Olympic Skier Saved Dogs From South Korean Meat Farms And Helped Shut Them Down

While many Chinese cities banned the trade of cat and dog meat, the use of these animals for human consumption is still quite widespread across South Asia. Gus Kenworthy, an Olympic freestyle skier, saved countless dogs from the South Korean meat trade and gave them a much brighter future, on his latest trip to the country.

After winning a silver medal for the US team in the 2014 Olympics in Russia, Kenworthy took part in the 2018 Winter Olympics in Pyeongchang, South Korea. He didn’t bring back a medal with him, but he brought something much better. While loving almost everything about the diverse and fascinating country, there was one aspect of his trip he couldn’t ignore.

On one of his drives to a skying resort, the silver medalist witnessed some horrific animal abuse, that tore his heart out. It was a dog farm that kept doggos cramped together in unimaginable conditions. Being a winner at heart, Kenworthy didn’t run away from the problem or judge the people working on the farms. Instead, the man asked to visit one of those farms, to better understand the circumstances.

Kenworthy posted on his Instagram account“This morning Matt and I had a heart-wrenching visit to one of the 17,000 dog farms here in South Korea. Across the country there are 2.5 million dogs being raised for food in some of the most disturbing conditions imaginable. Yes, there is an argument to be made that eating dogs is a part of Korean culture. And, while I don’t personally agree with it, I do agree that it’s not my place to impose western ideals on the people here. The way these animals are being treated, however, is completely inhumane and culture should never be a scapegoat for cruelty,”

Despite his goodwill, there was no way Kenworthy could have expected the sights that awaited him on the farms. The doggos were kept in tiny kennels that barely left them enough room to turn around. They were malnourished and often beaten by the ‘caretakers’, who left them to fend for themselves against the harshest weather conditions. Their slaughter wasn’t done humanely either. “When it comes time to put one down it is done so in front of the other dogs by means of electrocution sometimes taking up to 20 agonizing minutes.”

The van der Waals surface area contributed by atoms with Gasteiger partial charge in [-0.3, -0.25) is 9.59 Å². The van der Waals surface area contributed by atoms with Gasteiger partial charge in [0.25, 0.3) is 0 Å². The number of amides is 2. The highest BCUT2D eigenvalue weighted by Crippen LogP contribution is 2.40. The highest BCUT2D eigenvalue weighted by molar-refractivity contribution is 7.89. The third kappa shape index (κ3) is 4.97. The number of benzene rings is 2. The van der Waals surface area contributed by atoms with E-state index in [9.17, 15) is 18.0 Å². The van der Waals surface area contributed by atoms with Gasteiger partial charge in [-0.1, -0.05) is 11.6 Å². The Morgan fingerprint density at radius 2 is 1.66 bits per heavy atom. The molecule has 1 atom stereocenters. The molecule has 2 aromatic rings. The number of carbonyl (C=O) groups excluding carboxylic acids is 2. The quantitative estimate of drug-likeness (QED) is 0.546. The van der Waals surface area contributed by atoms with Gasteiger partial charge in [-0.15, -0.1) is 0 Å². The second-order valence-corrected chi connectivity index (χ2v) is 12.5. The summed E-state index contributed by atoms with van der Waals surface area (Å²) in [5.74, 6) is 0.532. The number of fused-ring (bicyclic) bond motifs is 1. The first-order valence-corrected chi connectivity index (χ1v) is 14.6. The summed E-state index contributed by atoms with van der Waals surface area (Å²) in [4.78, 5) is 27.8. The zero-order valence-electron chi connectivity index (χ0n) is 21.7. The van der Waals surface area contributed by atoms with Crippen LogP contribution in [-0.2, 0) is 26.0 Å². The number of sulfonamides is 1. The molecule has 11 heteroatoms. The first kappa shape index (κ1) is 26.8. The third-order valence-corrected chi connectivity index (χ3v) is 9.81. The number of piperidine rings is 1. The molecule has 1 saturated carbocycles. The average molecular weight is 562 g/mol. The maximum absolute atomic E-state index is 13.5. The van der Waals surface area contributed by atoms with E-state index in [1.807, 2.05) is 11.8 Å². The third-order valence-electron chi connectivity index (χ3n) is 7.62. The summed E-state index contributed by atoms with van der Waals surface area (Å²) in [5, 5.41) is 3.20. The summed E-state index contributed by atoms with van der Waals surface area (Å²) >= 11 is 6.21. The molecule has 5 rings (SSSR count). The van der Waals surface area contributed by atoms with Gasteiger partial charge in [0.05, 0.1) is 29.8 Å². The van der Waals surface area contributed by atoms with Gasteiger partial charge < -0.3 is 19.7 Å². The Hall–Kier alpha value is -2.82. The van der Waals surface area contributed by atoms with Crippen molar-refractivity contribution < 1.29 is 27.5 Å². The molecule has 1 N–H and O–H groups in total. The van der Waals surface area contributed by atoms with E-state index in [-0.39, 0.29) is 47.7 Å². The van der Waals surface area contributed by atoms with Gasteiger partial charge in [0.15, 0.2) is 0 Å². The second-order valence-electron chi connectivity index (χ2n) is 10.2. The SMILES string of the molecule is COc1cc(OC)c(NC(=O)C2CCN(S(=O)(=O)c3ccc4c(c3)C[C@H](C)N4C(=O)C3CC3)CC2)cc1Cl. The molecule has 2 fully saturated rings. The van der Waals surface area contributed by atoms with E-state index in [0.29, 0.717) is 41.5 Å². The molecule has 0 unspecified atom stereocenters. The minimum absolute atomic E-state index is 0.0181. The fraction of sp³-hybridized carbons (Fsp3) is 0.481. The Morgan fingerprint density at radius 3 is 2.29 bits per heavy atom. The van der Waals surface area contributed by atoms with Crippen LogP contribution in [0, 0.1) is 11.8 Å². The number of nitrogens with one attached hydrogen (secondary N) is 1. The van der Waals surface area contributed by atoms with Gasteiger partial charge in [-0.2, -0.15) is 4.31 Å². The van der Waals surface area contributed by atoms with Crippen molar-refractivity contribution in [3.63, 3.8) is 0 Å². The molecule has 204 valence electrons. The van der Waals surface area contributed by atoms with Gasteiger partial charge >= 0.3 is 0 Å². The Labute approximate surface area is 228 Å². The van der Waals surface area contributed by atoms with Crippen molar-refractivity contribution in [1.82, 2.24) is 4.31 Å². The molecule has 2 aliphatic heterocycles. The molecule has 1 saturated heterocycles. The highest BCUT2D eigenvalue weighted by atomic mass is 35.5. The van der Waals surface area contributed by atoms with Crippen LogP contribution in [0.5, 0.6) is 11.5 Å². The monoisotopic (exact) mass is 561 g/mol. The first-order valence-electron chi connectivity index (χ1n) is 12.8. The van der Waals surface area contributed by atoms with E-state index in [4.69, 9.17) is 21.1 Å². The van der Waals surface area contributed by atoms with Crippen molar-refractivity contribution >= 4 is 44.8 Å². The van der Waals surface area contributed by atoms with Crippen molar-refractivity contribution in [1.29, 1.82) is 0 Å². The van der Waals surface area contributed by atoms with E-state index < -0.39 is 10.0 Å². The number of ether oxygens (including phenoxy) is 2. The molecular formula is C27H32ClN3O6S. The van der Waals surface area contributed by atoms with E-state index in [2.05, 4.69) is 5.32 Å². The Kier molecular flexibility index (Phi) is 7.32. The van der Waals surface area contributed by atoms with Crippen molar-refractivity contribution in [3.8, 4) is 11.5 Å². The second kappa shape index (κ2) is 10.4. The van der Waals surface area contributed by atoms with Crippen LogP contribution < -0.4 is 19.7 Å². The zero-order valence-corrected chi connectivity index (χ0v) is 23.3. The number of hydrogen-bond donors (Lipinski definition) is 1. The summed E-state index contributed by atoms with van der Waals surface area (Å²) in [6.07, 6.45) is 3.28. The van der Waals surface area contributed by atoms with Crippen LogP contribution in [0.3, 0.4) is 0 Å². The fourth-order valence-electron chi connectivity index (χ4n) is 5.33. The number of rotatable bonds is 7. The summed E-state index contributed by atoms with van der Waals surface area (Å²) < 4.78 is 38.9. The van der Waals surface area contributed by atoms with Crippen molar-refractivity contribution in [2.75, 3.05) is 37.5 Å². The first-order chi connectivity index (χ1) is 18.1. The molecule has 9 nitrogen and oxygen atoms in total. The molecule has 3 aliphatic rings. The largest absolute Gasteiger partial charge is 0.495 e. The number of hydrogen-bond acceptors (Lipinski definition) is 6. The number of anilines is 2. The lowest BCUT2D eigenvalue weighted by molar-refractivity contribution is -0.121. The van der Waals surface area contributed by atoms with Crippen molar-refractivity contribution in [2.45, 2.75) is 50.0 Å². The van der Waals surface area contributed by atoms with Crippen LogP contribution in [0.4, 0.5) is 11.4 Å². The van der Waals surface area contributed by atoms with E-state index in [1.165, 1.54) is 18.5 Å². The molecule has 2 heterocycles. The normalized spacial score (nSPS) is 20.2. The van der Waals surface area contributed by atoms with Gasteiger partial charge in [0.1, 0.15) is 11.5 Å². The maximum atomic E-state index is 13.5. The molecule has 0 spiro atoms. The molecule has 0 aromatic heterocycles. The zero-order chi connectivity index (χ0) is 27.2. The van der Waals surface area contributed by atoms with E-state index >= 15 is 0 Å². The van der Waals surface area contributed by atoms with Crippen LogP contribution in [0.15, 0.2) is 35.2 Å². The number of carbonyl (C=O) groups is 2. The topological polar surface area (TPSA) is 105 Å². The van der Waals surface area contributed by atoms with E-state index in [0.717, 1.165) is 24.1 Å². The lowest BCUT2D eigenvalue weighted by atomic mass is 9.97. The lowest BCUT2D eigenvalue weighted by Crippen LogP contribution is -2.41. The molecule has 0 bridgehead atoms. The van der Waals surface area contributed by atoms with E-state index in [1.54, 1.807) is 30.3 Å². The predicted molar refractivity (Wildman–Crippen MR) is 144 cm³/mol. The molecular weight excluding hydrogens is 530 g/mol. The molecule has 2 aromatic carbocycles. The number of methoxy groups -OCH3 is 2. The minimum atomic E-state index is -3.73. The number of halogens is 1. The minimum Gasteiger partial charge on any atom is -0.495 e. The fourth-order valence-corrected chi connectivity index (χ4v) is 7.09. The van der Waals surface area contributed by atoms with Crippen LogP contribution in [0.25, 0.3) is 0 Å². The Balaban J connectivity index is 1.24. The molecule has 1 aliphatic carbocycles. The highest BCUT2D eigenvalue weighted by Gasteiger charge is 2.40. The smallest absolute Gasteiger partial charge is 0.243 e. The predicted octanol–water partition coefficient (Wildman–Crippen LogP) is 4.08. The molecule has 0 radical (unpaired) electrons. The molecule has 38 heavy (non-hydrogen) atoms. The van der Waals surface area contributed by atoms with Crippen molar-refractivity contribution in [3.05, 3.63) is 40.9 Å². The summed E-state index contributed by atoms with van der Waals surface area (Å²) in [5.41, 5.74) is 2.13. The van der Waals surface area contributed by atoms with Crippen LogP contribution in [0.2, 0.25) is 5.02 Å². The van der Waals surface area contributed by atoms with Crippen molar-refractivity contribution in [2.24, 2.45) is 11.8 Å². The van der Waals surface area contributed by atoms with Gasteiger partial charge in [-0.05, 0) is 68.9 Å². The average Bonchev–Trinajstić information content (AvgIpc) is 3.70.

Following his visit, the manager of the farm came to realize the “error of his ways” and permanently shut down the facility. But the kind animal lover knew that the doggos still need him. With the help of the Olympic skier, more than 90 dogs were saved and flown to the US and Canada. Once there, the dogs were rehabilitated and rehomed in loving and caring forever homes. Kenworthy and his boyfriend even adopted one of the dogs themselves. The two vowed to ”give her the best life possible.” Kenworthy concluded his post by writing: “I’m hoping to use this visit as an opportunity to raise awareness to the inhumanity of the dog meat trade and the plight of dogs everywhere, including back home in the US where millions of dogs are in need of loving homes! #dogsarefriendsnotfood“.

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This morning Matt and I had a heart-wrenching visit to one of the 17,000 dog farms here in South Korea. Across the country there are 2.5 million dogs being raised for food in some of the most disturbing conditions imaginable. Yes, there is an argument to be made that eating dogs is a part of Korean culture. And, while don’t personally agree with it, I do agree that it’s not my place to impose western ideals on the people here. The way these animals are being treated, however, is completely inhumane and culture should never be a scapegoat for cruelty. I was told that the dogs on this particular farm were kept in “good conditions” by comparison to other farms. The dogs here are malnourished and physically abused, crammed into tiny wire-floored pens, and exposed to the freezing winter elements and scorching summer conditions. When it comes time to put one down it is done so in front of the other dogs by means of electrocution sometimes taking up to 20 agonizing minutes. Despite the beliefs of some, these dogs are no different from the ones we call pets back home. Some of them were even pets at one time and were stolen or found and sold into the dog meat trade. Luckily, this particular farm (thanks to the hard work of the Humane Society International and the cooperation of a farmer who’s seen the error of his ways) is being permanently shut down and all 90 of the dogs here will be brought to the US and Canada where they’ll find their fur-ever homes. I adopted the sweet baby in the first pic (we named her Beemo) and she’ll be coming to the US to live with me as soon as she’s through with her vaccinations in a short couple of weeks. I cannot wait to give her the best life possible! There are still millions of dogs here in need of help though (like the Great Pyrenees in the 2nd pic who was truly the sweetest dog ever). I’m hoping to use this visit as an opportunity to raise awareness to the inhumanity of the dog meat trade and the plight of dogs everywhere, including back home in the US where millions of dogs are in need of loving homes! Go to @hsiglobal’s page to see how you can help. #dogsarefriendsnotfood #adoptdontshop ❤️🐶

A post shared by gus kenworthy (@guskenworthy) on

Thank you Gus Kenworthy for taking a stand and making a change!

Show your respect to the Olympic skier who saved all these helpless dogs by sharing this story!

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